The landscape around Davos is dotted with original timber houses constructed by the Walser , who moved from Oberwallis to the high valley of Landwasser in the 13th century. The cornerstone of the highest town in the Alps was laid at the end of the 19th century: With the rise to a world-renowned high altitude spa, the then peaceful scattered settlement of Davos experienced a construction boom.
The treatment of tuberculosis patients with sun and fresh air led to a unique new language of architecture. In place of small windows that kept out the cold came light-flooded rooms with wind-protection and balconies that faced the sun. In order to guard against dangerous avalanches in snow-covered Davos, the houses were covered with flat roofs.
The conference centre Davos was created by renowned architects in four construction stages. The outstanding entrance was designed as an emblem of the world-renowned conference resort of Davos. A suspended, structurally spectacular honeycomb ceiling spans the new assembly hall for 1,800 participants.
Starting with local building traditions such as the Davos flat roof and under specific consideration of the climatic and lighting conditions, the architects Gigon & Guyer designed four interlocked cubes for the Kirchner Museum Davos. This museum architecture is considered pioneering because it combines functionality and aesthetics, architectural intrinsic value and service with art in an exceptional way.
The new luxury hotel InterContinental "Stilli-Park" close to Davos lake opened in December 2013. The hotel is encased in a bronze-toned metal shell. A further project: High above Davos, the proprietors of the Schatzalp are planning a 105 metre high tower . The design by the architectural office Herzog & de Meuron is intended to avoid an over-development of the landscape and stand as a symbol of modern architecture in the Alps.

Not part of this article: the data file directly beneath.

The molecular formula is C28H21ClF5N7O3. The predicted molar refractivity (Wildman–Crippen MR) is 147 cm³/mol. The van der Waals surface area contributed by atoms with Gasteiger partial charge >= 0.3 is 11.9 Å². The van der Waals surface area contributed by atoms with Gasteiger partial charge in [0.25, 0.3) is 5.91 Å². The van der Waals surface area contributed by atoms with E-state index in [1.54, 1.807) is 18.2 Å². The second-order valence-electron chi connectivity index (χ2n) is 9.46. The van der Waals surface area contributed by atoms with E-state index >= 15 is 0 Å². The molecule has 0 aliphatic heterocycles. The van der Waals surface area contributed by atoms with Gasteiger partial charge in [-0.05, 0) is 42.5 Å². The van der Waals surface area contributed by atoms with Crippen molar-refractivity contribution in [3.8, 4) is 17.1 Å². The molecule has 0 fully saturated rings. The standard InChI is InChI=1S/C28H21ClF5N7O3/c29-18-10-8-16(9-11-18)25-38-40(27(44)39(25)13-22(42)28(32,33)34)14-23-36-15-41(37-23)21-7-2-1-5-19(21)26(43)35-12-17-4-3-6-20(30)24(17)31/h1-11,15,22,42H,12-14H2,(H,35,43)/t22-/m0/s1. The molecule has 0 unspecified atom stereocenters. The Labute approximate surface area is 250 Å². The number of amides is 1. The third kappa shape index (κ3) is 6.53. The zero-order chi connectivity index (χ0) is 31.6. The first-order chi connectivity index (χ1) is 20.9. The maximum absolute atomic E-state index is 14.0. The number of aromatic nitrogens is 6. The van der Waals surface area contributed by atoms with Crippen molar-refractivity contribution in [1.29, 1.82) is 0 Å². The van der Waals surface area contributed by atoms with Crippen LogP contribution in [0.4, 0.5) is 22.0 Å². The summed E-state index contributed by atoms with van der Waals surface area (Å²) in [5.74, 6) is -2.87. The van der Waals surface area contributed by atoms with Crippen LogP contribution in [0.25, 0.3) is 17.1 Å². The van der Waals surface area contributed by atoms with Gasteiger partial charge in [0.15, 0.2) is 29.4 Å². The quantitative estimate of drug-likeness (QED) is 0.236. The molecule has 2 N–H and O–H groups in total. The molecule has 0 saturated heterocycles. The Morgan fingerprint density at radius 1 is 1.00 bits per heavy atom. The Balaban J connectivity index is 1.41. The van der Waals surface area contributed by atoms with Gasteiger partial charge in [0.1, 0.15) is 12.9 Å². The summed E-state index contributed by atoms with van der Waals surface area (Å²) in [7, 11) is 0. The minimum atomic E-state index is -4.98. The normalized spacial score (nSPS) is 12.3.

With respect to the Walser a clichéd idea exists, that "Walser - as original Alemanni - only build timber houses, whilst Romans - of Latin origins - build stone houses. Walser as individualists live in scattered settlements, whilst Romans live in enclosed villages."
The Sunniberg bridge is a so-called cable-stayed bridge and consists of four pillars that bow slightly outwards - a global innovation. Usually, the carriageway on a cable bridge is suspended far below the tips of the pylons, on a steep radial cable bearing. Here, it lies sixty metres high, in the upper quarter of the pillars. The unusual combination of the high-lying carriageway and flat guided cables makes the structure graceful and transparent: Merely a slender line cuts through the landscape.
However, it is not only the view of the bridge from afar that is impressive , driving over it is also inspiring: The parallel cable harps bear the conductive carriageway. The curve creates a sense of dynamic and opens new perspectives. Despite crossing the valley, the Sunniberg bridge performs a balancing act between its subordination within the landscape and its autonomy as a symbol of structural engineering.